In the first three articles of this series, we discovered a new green concept: green building!
However, despite its numerous benefits, why do you think Jan Gehl, the Danish urban design expert, made the following statement:
“An endless number of green buildings doesn’t make a sustainable city.”
Today’s article will have a look at the reason behind the above statement, that is, the hidden side of the green building!
Downsides of Green Building
In the second article of our ongoing series, we elaborated on the many benefits of green architecture. The extract below will summarise some of the benefits:
“Green building makes it possible to reduce waste by utilising renewable materials or using biodegradable materials. It can reduce dependency on energy from non-renewable sources like coal and ensure that the buildings make optimum energy use. The resource-efficient building also leads to a lower concentration of carbon dioxide gas emissions and provides better indoor air quality. Furthermore, those who live in green buildings enjoy many health benefits due to the safe and natural materials used in constructing these sustainable buildings.”
However, now we shall have a look at the drawbacks of green architecture:
One of the most significant disadvantages of green building is the high initial costs.
It is true that employing renewable or biodegradable materials can help improve the environment. However, did you know that such materials cost much more than traditional building materials?
Let’s give you an example. Structural insulated panels (SIPs) are types of sandwich panels that are used in the construction industry. As they are airtight building systems, they use less energy to heat and cool and therefore, are considered green building systems. However, despite their environmental benefit, the initial cost of building a house with SIPs will be much higher than building a traditional home.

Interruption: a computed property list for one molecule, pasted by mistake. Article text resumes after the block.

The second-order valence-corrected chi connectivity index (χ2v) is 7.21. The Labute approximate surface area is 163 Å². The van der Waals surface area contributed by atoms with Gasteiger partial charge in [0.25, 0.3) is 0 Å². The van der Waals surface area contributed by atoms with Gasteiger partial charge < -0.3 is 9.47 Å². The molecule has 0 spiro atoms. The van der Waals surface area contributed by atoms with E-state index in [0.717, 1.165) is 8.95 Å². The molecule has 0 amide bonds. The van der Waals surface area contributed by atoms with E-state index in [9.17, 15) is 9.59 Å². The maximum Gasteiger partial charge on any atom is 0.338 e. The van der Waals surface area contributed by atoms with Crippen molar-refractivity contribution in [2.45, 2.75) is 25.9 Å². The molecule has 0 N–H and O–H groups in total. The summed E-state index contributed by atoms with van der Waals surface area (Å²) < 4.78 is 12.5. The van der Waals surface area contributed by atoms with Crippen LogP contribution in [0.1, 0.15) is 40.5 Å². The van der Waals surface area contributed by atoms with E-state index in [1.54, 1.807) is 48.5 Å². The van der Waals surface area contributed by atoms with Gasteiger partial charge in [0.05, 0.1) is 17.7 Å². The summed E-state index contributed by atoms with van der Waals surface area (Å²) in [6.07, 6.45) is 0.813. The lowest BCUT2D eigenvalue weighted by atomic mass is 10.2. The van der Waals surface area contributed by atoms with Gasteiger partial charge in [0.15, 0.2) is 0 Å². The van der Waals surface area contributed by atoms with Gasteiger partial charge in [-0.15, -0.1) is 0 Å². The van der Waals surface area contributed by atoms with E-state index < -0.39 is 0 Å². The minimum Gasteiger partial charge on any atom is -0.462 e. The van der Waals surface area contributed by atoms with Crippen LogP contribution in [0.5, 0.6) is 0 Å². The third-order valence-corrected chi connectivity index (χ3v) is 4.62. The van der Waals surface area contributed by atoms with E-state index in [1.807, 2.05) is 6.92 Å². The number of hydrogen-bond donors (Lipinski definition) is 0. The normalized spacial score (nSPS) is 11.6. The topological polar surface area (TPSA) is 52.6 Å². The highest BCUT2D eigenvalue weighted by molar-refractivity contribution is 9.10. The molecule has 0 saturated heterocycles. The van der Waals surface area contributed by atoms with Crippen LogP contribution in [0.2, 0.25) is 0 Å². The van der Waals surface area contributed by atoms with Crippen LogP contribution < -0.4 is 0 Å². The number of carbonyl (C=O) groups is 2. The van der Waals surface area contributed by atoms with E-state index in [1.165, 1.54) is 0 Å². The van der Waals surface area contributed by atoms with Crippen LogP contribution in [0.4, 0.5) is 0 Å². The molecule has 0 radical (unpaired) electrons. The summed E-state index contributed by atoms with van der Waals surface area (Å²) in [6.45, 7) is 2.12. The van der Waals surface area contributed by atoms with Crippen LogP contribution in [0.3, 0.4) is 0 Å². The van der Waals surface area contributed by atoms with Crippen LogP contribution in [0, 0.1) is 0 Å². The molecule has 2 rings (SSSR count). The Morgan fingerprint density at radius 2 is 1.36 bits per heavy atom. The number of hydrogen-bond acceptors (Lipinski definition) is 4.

Suppose you don’t have enough investments for a green building project, and the only solution you have is to go and ask a funding from the banking. Unfortunately, banks and other financial institutions tend to be rather sceptical when it comes to financing green architecture projects. They prefer to give out loans for conventional buildings’ constructions, and therefore tend to put a low valuation on green buildings.
Unavailability of Materials
Even though green architecture has become very popular over the past decade, it is still a new concept and compared to traditional materials, green and eco-friendly materials are not readily available. As a result, people often need to order these materials from distant suppliers, with the shipping cost inflating their budget even further.
Green Construction Workers
Despite offering several benefits to the environment, a green construction project cannot build itself. Experienced green construction workers are essential for a green building project. Sadly, most construction workers lack both the knowledge and experience when it comes to green buildings, and many are reluctant to learn the new skills required. As a result, it becomes complicated to find experienced workers who can help you to construct a green building.
Green buildings depend a lot on the use of sunlight in order to produce energy. Therefore, these buildings need to be located in areas that provide the best sun exposure.
Overall, construction projects are very time-consuming. However, green buildings can take much longer than conventional ones. For instance, a proper site assessment needs to be carried out as many factors have to be considered. Then, begin the search for experienced green workers and money lenders. The design and execution stages are the most complicated ones which can take a considerable amount of time.
No Air Cooling Features
As the main components of green building involve natural ventilation, people cannot control fluctuating temperatures. Moreover, air conditioners are not recommended as they are not eco-friendly.
Not A Magic Wand
Green architecture can undoubtedly bring some benefits to the environment. However, it can never solve all our environmental issues. For example, buying an eco-friendly house may not be enough and one should also have an eco-friendly behaviour.
According to you, do you think that the statement of the Danish architect was valid or not? Please share your comments!